The Americas's Cup gives us a huge opportunity, at minimal cost, to promote the marine industry


C-Quip’s Paul Hackett – pictured with a carbon fibre dive ladder.

Emirates Team New Zealand has had an impact on C-Quip in that Grant Dalton’s team and the Italian challenger Luna Rossa contracted them to make carbon fibre parts for the AC72s’.  They built the control arms for the wing sail – previously known as booms but housing electrics and hydraulics.

Busfield says “we have the fundamentals of a reputation like the French to Champagne and the Swiss have to watches …. Kiwis to boats”

There is no doubt New Zealand’s involvement in the battle for the world’s oldest sporting trophy has already reaped benefits for Kiwi marine companies. Busfield says there would be “several companies out of business and more with fewer employees” had Team New Zealand not challenged for the cup and made a lucrative technology deal with Patrizizo Bertelli’s Luna Rossa syndicate. Southern Spars took on extra staff to specifically build the gargantuan AC72 wing sails for both teams.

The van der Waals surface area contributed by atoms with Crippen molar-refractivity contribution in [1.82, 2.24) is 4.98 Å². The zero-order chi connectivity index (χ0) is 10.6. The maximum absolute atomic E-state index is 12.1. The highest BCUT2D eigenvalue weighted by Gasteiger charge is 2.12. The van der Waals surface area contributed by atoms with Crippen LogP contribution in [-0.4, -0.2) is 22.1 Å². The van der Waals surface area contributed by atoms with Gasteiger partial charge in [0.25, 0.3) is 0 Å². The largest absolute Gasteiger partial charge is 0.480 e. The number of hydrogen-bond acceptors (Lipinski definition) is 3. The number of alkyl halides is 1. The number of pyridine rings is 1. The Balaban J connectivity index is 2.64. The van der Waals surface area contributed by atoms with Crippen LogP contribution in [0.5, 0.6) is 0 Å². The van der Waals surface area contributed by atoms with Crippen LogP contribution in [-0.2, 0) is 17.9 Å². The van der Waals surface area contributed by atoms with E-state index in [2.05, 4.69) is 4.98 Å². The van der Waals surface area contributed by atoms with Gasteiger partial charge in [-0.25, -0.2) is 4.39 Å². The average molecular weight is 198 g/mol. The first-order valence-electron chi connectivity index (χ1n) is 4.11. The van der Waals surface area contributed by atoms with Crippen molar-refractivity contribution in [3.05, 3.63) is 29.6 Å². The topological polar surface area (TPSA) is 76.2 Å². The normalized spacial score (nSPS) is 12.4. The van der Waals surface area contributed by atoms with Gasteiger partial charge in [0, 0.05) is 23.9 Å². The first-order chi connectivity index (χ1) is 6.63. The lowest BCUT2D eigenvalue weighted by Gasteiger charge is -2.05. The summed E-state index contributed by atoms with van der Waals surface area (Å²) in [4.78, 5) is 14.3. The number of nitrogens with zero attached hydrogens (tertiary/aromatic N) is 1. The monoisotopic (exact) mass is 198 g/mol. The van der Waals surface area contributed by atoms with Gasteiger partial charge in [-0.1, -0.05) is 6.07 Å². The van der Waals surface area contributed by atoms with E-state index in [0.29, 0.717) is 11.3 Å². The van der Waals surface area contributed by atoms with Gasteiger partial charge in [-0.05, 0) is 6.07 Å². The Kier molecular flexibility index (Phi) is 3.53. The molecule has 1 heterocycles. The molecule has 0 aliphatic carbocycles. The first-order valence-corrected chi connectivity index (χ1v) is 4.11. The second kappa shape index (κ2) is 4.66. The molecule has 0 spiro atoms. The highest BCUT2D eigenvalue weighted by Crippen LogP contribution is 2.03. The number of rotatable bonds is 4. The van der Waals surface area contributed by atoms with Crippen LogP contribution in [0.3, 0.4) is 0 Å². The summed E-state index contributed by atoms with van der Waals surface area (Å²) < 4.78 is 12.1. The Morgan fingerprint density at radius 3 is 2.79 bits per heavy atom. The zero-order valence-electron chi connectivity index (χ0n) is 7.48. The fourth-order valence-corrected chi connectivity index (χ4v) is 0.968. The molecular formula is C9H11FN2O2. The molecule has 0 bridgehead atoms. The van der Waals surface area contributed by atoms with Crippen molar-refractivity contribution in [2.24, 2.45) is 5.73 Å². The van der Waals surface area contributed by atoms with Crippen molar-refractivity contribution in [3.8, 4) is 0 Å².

World renowned Cookson Boats built the hulls for Team New Zealand and its round the world race yacht Camper and the next build is a boat for the Sydney Hobart race. “To win this cup would be huge for New Zealand and from our perspective it would be hugely rewarding. Composite boat builds are our dream come true” Cookson says.

Team New Zealand called on more than 130,000 hours of outsourced labour to build their two AC72 yachts, as well as more than 120,000 hours of labour internally. Managing Director Grant Dalton has done his maths, especially after coping public flak for the million investment from government.

The team contracted 13 machine and fabrication shops in New Zealand to manufacture the thousands of parts needed to build the complex catamarans. “What gives us a cut above the rest of the teams in one respect is that the industry is right on our doorstep. There’s a mutual respect between this team and the industry” Dalton says.

The opportunities weren’t there for all New Zealand marine businesses. In fact Q-West Boat Builders in Whangarei made a conscious decision not to focus on securing business tied up with the America’s Cup. “We knew our counterparts would push hard in those areas” says Managing Director Myles Fothergill. “But indirectly we benefit from Team New Zealand’s success” Q-West stuck with what it knows best – building a range of custom one-off aluminium boats, from pleasure craft to ferries and continues to prosper.

From a New Zealand branding point of view the past successes of Team New Zealand has opened doors for marine manufacturers.

Picture: C-Quip’s Paul Hackett – pictured with a carbon fibre dive ladder.